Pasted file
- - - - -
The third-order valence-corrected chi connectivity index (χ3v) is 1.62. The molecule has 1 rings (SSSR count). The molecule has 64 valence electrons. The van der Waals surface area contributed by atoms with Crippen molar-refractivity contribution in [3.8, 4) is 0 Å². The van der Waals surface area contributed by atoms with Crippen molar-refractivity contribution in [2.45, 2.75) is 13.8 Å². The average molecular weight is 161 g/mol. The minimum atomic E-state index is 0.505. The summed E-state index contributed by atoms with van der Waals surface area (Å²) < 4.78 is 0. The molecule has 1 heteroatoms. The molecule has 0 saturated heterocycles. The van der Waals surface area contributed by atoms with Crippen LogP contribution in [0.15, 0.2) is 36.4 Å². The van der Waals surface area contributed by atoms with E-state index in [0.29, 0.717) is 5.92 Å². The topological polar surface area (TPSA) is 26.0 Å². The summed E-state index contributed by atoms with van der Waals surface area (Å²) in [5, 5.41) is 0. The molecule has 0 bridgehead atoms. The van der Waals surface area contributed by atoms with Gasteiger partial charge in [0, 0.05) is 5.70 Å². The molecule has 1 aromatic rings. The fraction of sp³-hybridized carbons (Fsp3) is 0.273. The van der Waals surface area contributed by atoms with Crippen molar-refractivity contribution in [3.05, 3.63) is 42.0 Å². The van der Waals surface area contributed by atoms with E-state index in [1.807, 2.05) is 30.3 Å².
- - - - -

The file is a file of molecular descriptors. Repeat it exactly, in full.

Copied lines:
The third-order valence-corrected chi connectivity index (χ3v) is 1.62. The molecule has 1 rings (SSSR count). The molecule has 64 valence electrons. The van der Waals surface area contributed by atoms with Crippen molar-refractivity contribution in [3.8, 4) is 0 Å². The van der Waals surface area contributed by atoms with Crippen molar-refractivity contribution in [2.45, 2.75) is 13.8 Å². The average molecular weight is 161 g/mol. The minimum atomic E-state index is 0.505. The summed E-state index contributed by atoms with van der Waals surface area (Å²) < 4.78 is 0. The molecule has 1 heteroatoms. The molecule has 0 saturated heterocycles. The van der Waals surface area contributed by atoms with Crippen LogP contribution in [0.15, 0.2) is 36.4 Å². The van der Waals surface area contributed by atoms with E-state index in [0.29, 0.717) is 5.92 Å². The topological polar surface area (TPSA) is 26.0 Å². The summed E-state index contributed by atoms with van der Waals surface area (Å²) in [5, 5.41) is 0. The molecule has 0 bridgehead atoms. The van der Waals surface area contributed by atoms with Gasteiger partial charge in [0, 0.05) is 5.70 Å². The molecule has 1 aromatic rings. The fraction of sp³-hybridized carbons (Fsp3) is 0.273. The van der Waals surface area contributed by atoms with Crippen molar-refractivity contribution in [3.05, 3.63) is 42.0 Å². The van der Waals surface area contributed by atoms with E-state index in [1.807, 2.05) is 30.3 Å².